Their approach employed a simple captioning model to generate text descriptions of a robot’s visual observations. These captions were then combined with language-based instructions and fed into a large language model, which determined the next navigation step for the robot.

The large language model produced a caption of the scene the robot should observe after completing that step. This updated the trajectory history, enabling the robot to keep track of its movements.

The model repeated these processes to create a trajectory that guided the robot to its goal, step by step.

To simplify the process, the researchers developed templates so observation information was presented to the model in a standard format, offering a series of choices the robot could make based on its surroundings.

For example, a caption might describe, “20 degrees to your right is a table with a lamp on it, directly ahead is a bookshelf filled with books,” and so on. The model then decides whether the robot should move towards the table or the bookshelf.

“One of the biggest challenges was figuring out how to encode this kind of information into language in a proper way to make the agent understand what the task is and how they should respond,” Pan says.

Advantages of language

When they evaluated this approach, it did not exceed the performance of vision-based techniques but presented several notable benefits.

Firstly, since synthesising text requires less computational power than generating detailed image data, their method could quickly create synthetic training data. In one experiment, they generated 10,000 synthetic trajectories from just 10 real-world visual trajectories.

This method also addressed the common issue where an agent trained in a simulated environment struggles to perform in the real world. This difficulty often arises because computer-generated images can differ significantly from real-world scenes due to factors like lighting and colour variations. However, language descriptions of synthetic and real images are much more difficult to distinguish, as Pan pointed out.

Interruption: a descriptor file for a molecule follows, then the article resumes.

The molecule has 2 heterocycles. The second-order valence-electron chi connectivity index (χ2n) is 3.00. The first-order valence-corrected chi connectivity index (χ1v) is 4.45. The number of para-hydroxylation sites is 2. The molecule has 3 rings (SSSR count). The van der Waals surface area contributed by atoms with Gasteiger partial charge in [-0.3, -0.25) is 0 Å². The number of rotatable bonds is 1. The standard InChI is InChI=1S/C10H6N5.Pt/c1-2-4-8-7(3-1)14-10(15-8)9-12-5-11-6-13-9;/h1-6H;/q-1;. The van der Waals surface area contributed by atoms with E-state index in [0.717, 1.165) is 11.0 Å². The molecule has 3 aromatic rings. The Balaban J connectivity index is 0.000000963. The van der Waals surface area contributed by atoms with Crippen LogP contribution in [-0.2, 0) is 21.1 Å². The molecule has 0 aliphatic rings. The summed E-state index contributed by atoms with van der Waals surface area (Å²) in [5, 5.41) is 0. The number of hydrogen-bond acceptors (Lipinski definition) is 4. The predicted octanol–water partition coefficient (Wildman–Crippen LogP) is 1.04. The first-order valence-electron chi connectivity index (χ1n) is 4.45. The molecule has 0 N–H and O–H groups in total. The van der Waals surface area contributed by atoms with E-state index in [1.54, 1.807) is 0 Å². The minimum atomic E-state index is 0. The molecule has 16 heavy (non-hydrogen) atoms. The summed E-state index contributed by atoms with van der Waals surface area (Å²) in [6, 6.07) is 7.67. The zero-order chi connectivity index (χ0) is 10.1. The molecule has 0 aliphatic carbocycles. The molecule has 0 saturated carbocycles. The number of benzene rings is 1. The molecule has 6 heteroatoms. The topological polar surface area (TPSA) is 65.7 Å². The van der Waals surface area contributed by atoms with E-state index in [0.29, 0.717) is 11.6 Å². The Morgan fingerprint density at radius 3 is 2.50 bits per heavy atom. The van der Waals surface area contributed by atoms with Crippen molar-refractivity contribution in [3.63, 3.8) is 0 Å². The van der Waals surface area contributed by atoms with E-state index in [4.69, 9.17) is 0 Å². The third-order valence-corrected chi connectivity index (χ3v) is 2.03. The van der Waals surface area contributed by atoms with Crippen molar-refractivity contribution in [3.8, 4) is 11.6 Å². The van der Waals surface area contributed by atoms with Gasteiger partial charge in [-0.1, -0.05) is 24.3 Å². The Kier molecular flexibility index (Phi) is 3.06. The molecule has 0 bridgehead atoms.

Furthermore, the text-based representations used by their model are more accessible for human interpretation since they are written in natural language.

“If the agent fails to reach its goal, we can more easily determine where it failed and why it failed. Maybe the history information is not clear enough or the observation ignores some important details,” Pan says.

Additionally, their method could be more readily adapted to different tasks and environments since it relies on a single type of input. As long as the data can be translated into language, the same model can be used without modifications.

One downside, however, is that this approach inherently misses some details captured by vision-based models, such as depth information.

Nevertheless, the researchers were surprised to discover that integrating language-based representations with vision-based methods enhanced the agent's navigation capabilities.

“Maybe this means that language can capture some higher-level information than cannot be captured with pure vision features,” he says.

This is an area the researchers plan to further investigate. They also aim to develop a captioner specifically designed for navigation, which could enhance the method’s performance. Additionally, they intend to explore the capacity of large language models to demonstrate spatial awareness and determine how this could improve language-based navigation.